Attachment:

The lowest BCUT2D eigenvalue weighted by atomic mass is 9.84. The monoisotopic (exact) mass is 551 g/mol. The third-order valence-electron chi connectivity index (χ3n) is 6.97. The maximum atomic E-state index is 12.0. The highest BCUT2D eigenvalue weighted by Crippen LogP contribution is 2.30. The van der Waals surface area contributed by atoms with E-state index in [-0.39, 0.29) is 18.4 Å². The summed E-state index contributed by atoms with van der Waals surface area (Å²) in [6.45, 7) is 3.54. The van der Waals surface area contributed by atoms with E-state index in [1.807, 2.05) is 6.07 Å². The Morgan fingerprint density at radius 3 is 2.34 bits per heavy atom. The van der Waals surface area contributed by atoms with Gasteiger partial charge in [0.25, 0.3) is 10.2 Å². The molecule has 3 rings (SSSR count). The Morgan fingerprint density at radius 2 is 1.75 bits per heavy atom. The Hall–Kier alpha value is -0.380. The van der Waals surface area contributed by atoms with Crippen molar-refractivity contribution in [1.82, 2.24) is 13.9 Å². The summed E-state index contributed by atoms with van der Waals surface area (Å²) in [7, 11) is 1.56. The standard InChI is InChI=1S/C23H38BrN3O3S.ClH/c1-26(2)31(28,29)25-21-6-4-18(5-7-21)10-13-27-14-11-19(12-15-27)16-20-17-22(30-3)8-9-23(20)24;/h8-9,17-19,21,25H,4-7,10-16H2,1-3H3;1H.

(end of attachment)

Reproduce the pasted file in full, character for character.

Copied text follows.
The lowest BCUT2D eigenvalue weighted by atomic mass is 9.84. The monoisotopic (exact) mass is 551 g/mol. The third-order valence-electron chi connectivity index (χ3n) is 6.97. The maximum atomic E-state index is 12.0. The highest BCUT2D eigenvalue weighted by Crippen LogP contribution is 2.30. The van der Waals surface area contributed by atoms with E-state index in [-0.39, 0.29) is 18.4 Å². The summed E-state index contributed by atoms with van der Waals surface area (Å²) in [6.45, 7) is 3.54. The van der Waals surface area contributed by atoms with E-state index in [1.807, 2.05) is 6.07 Å². The Morgan fingerprint density at radius 3 is 2.34 bits per heavy atom. The van der Waals surface area contributed by atoms with Gasteiger partial charge in [0.25, 0.3) is 10.2 Å². The molecule has 3 rings (SSSR count). The Morgan fingerprint density at radius 2 is 1.75 bits per heavy atom. The Hall–Kier alpha value is -0.380. The van der Waals surface area contributed by atoms with Crippen molar-refractivity contribution in [1.82, 2.24) is 13.9 Å². The summed E-state index contributed by atoms with van der Waals surface area (Å²) in [7, 11) is 1.56. The standard InChI is InChI=1S/C23H38BrN3O3S.ClH/c1-26(2)31(28,29)25-21-6-4-18(5-7-21)10-13-27-14-11-19(12-15-27)16-20-17-22(30-3)8-9-23(20)24;/h8-9,17-19,21,25H,4-7,10-16H2,1-3H3;1H.